If you’re involved in social media at all, one of the impressions that you probably work hard to shed is that social media is easy. No, it’s not as simple as simply setting up a Twitter page and no, if you create a video and simply post it onto YouTube, it will not automatically become “viral”. But perhaps one of the most popular myths out there is that there should be just one person responsible for the entire social media process – this includes campaigns, planning, analytics, etc. And just which department does this person report to? Is it the public relations or marketing department? Are you using it for a sales tool? Then why not the sales team? Wait, so you’re telling me that social media doesn’t belong to just one department?
Dubunking the myth
Yup, that’s right…it’s one big myth. Social media has never belonged to just one person. Sure, it’s been managed by one person, but the sole responsibility should not lie within that one role. Throughout the entire company’s sales cycle, the duties to engage with customers and be a part of that conversation rests with everyone in the company. In fact, everyone should have a vested interest in seeing it through to the end as less sales means less money means less business…and do we need to talk about what happens when there’s less business? The point here is that social media has become the virtual network for multiple opportunities for a company to reach out and help produce more sales.
One problem that social media professionals have to worry about (among many) is just how can get get any buy in from their executives and people from around the company? One of the ways I’ve heard works is showing them actual statistics and trends. But if you don’t have one, what’s the next best thing? Infographics! And it just so happens that I have one right here that you can pass around called The Content Grid.
The Content Grid is a guide all businesses can use to manage their social media
Yes, that’s right…The Content Grid. Designed by the design agency JESS3 for the marketing automation company Eloqua, The Content Grid is a infographic that sheds such much needed light on two problems:
- Why should more people in the organization form a committee to manage social media
- How do you design a content marketing strategy that appeals to individuals.
So what does The Content Grid actually do? It’s a symbolic representation and visualization on what the average business sales cycle is and how the different social networks and interactive tools currently in existence fit into it. If you look at The Content Grid, you’ll notice that it’s divided up into four main areas: awareness vs consideration and centralized vs decentralized. Why is this important? Because you’re trying to use social media to help reach out to your customers along various parts of the sales cycle and awareness and consideration are the two extremes. The other side is reflective of how much control you want to have while managing customer relationships. And then, of course, you have the “happy medium” or “perfect storm” where all four sections of the circle collide with one another.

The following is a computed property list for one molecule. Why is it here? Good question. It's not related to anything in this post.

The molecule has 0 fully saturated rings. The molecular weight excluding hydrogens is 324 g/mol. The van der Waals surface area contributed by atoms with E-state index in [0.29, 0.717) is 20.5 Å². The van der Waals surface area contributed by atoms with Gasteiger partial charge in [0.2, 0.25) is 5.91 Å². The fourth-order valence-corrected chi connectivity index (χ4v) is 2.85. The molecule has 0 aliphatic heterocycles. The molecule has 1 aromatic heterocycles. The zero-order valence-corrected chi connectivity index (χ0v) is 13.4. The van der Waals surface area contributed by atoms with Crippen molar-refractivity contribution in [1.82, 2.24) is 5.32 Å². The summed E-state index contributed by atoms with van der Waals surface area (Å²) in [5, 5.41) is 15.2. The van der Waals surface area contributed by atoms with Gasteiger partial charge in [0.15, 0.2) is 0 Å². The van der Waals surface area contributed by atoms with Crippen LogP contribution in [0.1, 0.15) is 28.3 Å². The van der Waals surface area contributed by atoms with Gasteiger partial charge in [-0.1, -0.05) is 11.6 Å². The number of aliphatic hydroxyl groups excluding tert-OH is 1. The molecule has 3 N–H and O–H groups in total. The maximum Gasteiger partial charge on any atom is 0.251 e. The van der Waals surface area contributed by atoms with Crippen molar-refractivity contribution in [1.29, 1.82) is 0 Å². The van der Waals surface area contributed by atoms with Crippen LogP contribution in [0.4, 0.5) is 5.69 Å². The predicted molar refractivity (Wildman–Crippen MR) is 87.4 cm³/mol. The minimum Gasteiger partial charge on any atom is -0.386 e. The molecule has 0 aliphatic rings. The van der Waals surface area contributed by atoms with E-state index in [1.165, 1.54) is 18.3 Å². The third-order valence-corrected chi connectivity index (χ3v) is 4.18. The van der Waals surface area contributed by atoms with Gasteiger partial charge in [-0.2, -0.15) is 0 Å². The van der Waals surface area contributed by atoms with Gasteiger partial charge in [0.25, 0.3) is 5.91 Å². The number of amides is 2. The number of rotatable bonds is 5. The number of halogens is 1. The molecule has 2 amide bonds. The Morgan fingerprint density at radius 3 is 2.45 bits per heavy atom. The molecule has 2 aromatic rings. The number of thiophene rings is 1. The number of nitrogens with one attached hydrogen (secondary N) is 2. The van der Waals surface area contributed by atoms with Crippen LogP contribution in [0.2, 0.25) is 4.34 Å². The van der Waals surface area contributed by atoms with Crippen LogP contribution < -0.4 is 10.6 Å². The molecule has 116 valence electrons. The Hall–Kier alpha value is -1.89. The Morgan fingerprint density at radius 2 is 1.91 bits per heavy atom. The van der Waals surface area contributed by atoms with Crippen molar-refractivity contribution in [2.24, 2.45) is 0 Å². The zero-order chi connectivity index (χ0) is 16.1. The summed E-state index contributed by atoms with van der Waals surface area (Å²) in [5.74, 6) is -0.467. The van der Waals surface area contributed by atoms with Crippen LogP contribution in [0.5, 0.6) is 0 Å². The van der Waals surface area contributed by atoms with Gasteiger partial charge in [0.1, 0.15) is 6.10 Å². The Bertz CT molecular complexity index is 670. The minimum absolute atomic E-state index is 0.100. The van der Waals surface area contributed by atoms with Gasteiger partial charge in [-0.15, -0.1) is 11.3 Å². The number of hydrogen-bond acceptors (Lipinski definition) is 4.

As part of a business, The Content Grid is really important to understand since it illustrates more than just your social media strategy. In fact, look closely and you’ll notice that there are circles scattered throughout the grid. These weren’t placed there just to make the Grid look pretty. Rather, they’re strategically placed and there’s a meaning behind its placement. For example, if you look at the Grid, you’ll see a circle labeled “Article” and then another one labeled “Widget”. The difference between these two is their positioning – articles are less centralized than widgets, but are used in the earlier stages of the sales cycle. The positioning is key when trying to decipher The Content Grid.
When creating your content marketing strategy, remember to think more about reaching out to your customers through the areas where you won’t have that much control – this is your decentralized area of The Content Grid. It is here where you’re going to find that in this vast frontier of Internet “lawlessness”, the only true rule here is the wisdom of the crowd, not taking whatever the company spits out. So it is crucial for you to empower your team to reach out in these areas and help influence people who are moving from being aware of your product to considering actually purchasing the item. It is at this point where your effort should be spent trying to break through the noise and the crowd to be the “voice of reason” and show people that you’re hearing their needs and paying attention.
Going back to the centralized versus decentralized zones of The Content Grid, the difference here is that it’s a matter of control. As you can see in the grid, the services and tools listed in the centralized zone are those most controlled by the company itself – the public has no input and the content produced is closely guarded. However, on the other extreme, the decentralized zone is the area where the public and the crowd have all the control. The tools associated in this area are reflective of the community’s sandbox. To be admitted, you have to learn how to play nice and understand the rules of the playground. It’s here where a majority (if not all) of social networks probably rest because, let’s face it, a social network that doesn’t belong to the crowd really isn’t a social network.
The Content Grid is a powerful resource that should be used to help guide you in understanding the power behind social media and to help offer advice in shaping your content strategy. You can read more about this infographic on the Eloqua blog by clicking here.
Photo Credit: Stacib / sxc.huGoogle+